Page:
Is a Formula the Formula for Success in Buy-Sell Agreements?

Buy-sell agreements can be an afterthought for many business owners.  After all, buy-sell agreements are only triggered when certain events occur, including but not limited to, the death or disability of one of the owners.  Since people tend to avoid thinking about their own demise at all costs, do we really need to talk about it with our partners or fellow shareholders?  Despite the typical owner’s insistence on cheating death for the rest of eternity, buy-sell agreements are important to consider for estate planning purposes and also come into play when a business owner wants to sell her shares.  A lack of understanding on how a buy-sell agreement functions can be extremely detrimental to a business owner or her estate.  A grim start to the blog, but it can only go up from here!

An important piece of the buy-sell agreement is the determination of the value of the business at the time the agreement is triggered.  If a dispute arises, and an owner wants to sell her shares, it is imperative that all parties involved know how the business’ value is going to be calculated.  The easiest answer to this is a simple formula.  The buy-sell agreement can say that at the time the agreement is triggered, we take a multiple of prior years earnings before interest, tax, depreciation and amortization (“EBITDA”) and boom, we have our value.  Not so fast, my friend!  This is where we can get into some trouble.  Is a formula the best way to determine business value for your buy-sell agreement?

Buy-sell agreements and how business valuation can help

Let’s look at an example:

The buy-sell agreement for XYZ Corp. was signed by all three owners in 1999.  XYZ Corp. owns a fleet of taxicabs that operate in a few upstate New York cities.  The buy-sell agreement states that if an event occurs causing the agreement to trigger, the company’s value will be calculated based on a 4x multiple of the prior year’s earnings.  The company has operated for the last 20 years without a hitch, until one of the owners wants out in 2019.  How much has the economy and specifically, the taxi industry, changed in the last 20 years?  Does the 4x multiple that was thought up in 1999 include the threat of ride-sharing services such as Uber and Lyft?  Can we be sure that the 4x multiple is still appropriate?  This is just the start.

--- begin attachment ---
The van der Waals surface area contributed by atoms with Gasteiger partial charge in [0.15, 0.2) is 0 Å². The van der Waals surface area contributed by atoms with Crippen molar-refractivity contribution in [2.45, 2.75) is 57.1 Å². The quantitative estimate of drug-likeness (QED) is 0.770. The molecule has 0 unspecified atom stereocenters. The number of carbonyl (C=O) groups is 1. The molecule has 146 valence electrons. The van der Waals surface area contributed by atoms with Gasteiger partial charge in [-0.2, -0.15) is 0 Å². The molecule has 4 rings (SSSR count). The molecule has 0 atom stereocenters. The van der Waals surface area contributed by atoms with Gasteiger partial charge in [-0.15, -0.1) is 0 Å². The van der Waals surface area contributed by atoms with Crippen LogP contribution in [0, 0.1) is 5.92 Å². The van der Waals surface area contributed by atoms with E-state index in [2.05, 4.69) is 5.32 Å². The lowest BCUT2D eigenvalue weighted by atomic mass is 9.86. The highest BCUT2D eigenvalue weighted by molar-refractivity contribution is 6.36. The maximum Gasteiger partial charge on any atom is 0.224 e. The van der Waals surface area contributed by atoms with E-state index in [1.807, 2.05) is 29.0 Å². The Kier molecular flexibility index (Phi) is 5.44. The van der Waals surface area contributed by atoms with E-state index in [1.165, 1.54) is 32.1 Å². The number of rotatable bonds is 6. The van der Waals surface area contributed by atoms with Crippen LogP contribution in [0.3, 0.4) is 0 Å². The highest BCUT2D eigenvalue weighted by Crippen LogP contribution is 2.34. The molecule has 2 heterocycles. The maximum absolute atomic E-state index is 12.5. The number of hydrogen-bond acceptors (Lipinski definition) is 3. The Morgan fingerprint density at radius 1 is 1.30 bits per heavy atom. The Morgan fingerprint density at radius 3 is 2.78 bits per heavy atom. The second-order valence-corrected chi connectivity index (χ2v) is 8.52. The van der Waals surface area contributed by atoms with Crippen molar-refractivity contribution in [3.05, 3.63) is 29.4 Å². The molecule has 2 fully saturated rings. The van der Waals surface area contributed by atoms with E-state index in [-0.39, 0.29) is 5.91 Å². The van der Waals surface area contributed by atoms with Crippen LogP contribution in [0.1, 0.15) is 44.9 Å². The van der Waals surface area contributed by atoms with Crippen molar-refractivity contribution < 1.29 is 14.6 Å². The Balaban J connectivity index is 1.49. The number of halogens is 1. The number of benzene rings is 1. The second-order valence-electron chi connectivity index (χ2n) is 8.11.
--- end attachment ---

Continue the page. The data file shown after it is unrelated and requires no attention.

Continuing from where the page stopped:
The remaining owners know that a 4x multiple is too high, given the additional risks that have come about since the buy-sell agreement was signed two decades ago.  The exiting owner wants the value that is defined in the agreement, knowing that it gives him an inflated value for his shares and more money is his pocket on the way out the door.  The remaining shareholders do not want to overpay to redeem the exiting owners share.  It is clear that the potential for litigation arises in this scenario.  Is it possible that there is a way to have avoided this mess in the first place?

What’s the ideal scenario? 

Although a formula is very easy to understand and administer, it is not the ideal solution for buy-sell agreements.  It is next to impossible for a simple formula to capture all the economic and industry risks, as well as the future earnings capacity of the business.  It is often, if not always, the best option for buy-sell agreements to require a business valuation by a qualified appraiser.  A business valuation can capture the benefits and risks associated with the business at the time the buy-sell agreement is triggered in a way that is not afforded by a simple formula.  This is the only way to ensure that all parties involved are treated fairly when it comes to the determination of value.

The ideal scenario would involve a business valuation on the date the agreement is signed.  Why does it make sense to engage an appraiser to value the business when the buy-sell agreement has not been triggered yet?  That seems like it might be a waste of money.  Although it does involve a modest expenditure upfront, it is likely to save significant money in the future for all parties as potential litigation, like that in the case of XYZ Corp., may be avoided.  The upfront valuation allows for a baseline value to be determined.  Additionally, all parties involved are privy to the valuation methodologies and procedures that the appraiser is using and the considerations of the appraiser for future valuations.  This will minimize, if not entirely avoid, valuation issues when the buy-sell agreement is triggered.  Periodic valuations will probably make sense so that all owners remain on the same page, at least annually, as to the value of the business.

Ask yourself:

When was the last time you reviewed your buy-sell agreement?  Does the agreement include the use of a formula to determine value?  Would you be willing to sell your shares for the amount stipulated by the agreement?  These are a few questions that business owners can ask themselves.  If these questions go unanswered, it may result in issues down the road.  Now may be the right time to look at your buy-sell agreement with a critical eye and Team DKB can help!